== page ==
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Steinberg and the Attention to Detail

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Part One: Steinberg and the Attention to Detail Original to the point of provocation, veteran art historian Leo Steinberg, a professor emeritus at the University of Pennsylvania, has long been a legendary figure in his field. Leo Steinberg's "Leonardo's Incessant Last Supper" serves to further inspect and investigate one of the most universally recognized paintings in the world. While first glance shows Jesus simply and modestly at the center of a dining table, flanked by six disciples on either side, upon further inspection of details there is much disagreement and controversy. In his studies, Steinberg strategically attempts to answer various debates on what exactly is represented, what the depicted actions express, and how and where the assembly is seated. Leo Steinberg's intricate and well thought-out book serves to dismiss all of the debates through his method of careful investigation of each detail presented. "The Last Supper" was a mural painted in the 15th century by renowned painter Leonardo da Vinci. In the Gospels found in the Christian Bible, the Last Supper was the final meal shared by Jesus and his twelve disciples in Jerusalem. Misinterpretation of Leonardo's picture, Steinberg believes, commenced early. Steinberg's study displays a thorough analysis through various aspects of Leonardo's painting. ...read more.


Always, the perspective construction swerves dramatically inward, as if on hinges: "no depicted interior in Renaissance painting is so prone to distortion as one shuffles about" (p.119). In fact, as Steinberg shows with the help of a shoebox diorama, the "perspective comes right" (p.121) at a single spot in the room, on the eye level with Christ, several meters elevated over the floor of the refectory. From every other vantage point, the perfectly rectangular perspective construction is "driven toward triangularity" by the eye; the space cranes toward the perfection of the Trinity, and achieves it only at the level of Christ himself. Leonardo's construction, says Steinberg, is thus both mathematically precise and allows perspective to aid in narrative symbolism, choreography, and iconography. This method of interpretation raises important questions about the practice of iconography, or writing with images. Steinberg elaborates that Leonardo's unusual perspective has relevance insofar as it gives us information about the picture's story. This kind of scholarly method of reading works of art is through the finding of profound meanings disguised in painted objects and in its connection with the viewer. Leo Steinberg's argument of the importance of detail is furthered through his intricate study of the twelve disciples and notably the person of Jesus. ...read more.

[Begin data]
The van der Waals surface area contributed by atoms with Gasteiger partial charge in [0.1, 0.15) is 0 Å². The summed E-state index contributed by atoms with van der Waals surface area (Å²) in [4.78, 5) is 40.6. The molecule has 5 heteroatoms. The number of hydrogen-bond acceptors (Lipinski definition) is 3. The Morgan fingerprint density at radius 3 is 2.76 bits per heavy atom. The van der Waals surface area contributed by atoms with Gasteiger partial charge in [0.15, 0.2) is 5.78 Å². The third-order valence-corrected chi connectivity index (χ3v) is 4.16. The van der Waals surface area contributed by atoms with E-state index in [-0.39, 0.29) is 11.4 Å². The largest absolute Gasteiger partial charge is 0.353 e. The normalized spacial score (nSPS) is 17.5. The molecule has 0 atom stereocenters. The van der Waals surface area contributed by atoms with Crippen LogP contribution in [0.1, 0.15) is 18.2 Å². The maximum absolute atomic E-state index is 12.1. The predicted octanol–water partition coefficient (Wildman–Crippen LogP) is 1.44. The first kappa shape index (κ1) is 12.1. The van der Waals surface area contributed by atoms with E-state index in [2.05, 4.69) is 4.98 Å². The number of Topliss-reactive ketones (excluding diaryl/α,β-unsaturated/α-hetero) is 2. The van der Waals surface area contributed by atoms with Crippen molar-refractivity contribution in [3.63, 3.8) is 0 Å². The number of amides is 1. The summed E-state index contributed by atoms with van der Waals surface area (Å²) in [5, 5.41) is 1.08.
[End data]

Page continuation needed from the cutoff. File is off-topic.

Andrew displays himself "with his hands spread open shows his palms, and shrugs his shoulders up to his ears, making a mouth of astonishment" (p.97). The most important and most critiqued gesture, his hands, are said to "resonate with ulterior meanings" (p.98). As a reaction to the announcement of the betrayal Andrew raises his hands in a sense of shock and disbelief. It is important to note that Andrew is the only disciple to demonstrate such a gesture. Steinberg theorizes that it is because he was "first called of the Apostles" (p.100) and that he was arguably the most loyal and faithful apostle. For this reason it is only he who displays "astonished hands" (p.100) upon hearing the news of the approaching crime. Compared to Judas, Andrew's complexion and attitude towards the betrayal is completely opposite. In his book, Steinberg does not announce his theories to be absolute truth but rather acknowledges the importance of a collaboration of critics and opinions. Steinberg argues that it is only through the disputes and differences among keen observers, which ultimately enables the best understanding of Leonardo's art. His books makes clear "that every multivalency in the painting earns praise for being straightforward and clear even though disagreements over what it is that is clearly presented never subside" and that "the task throughout was to discover what art could be made to do" (p.194). ...read more.

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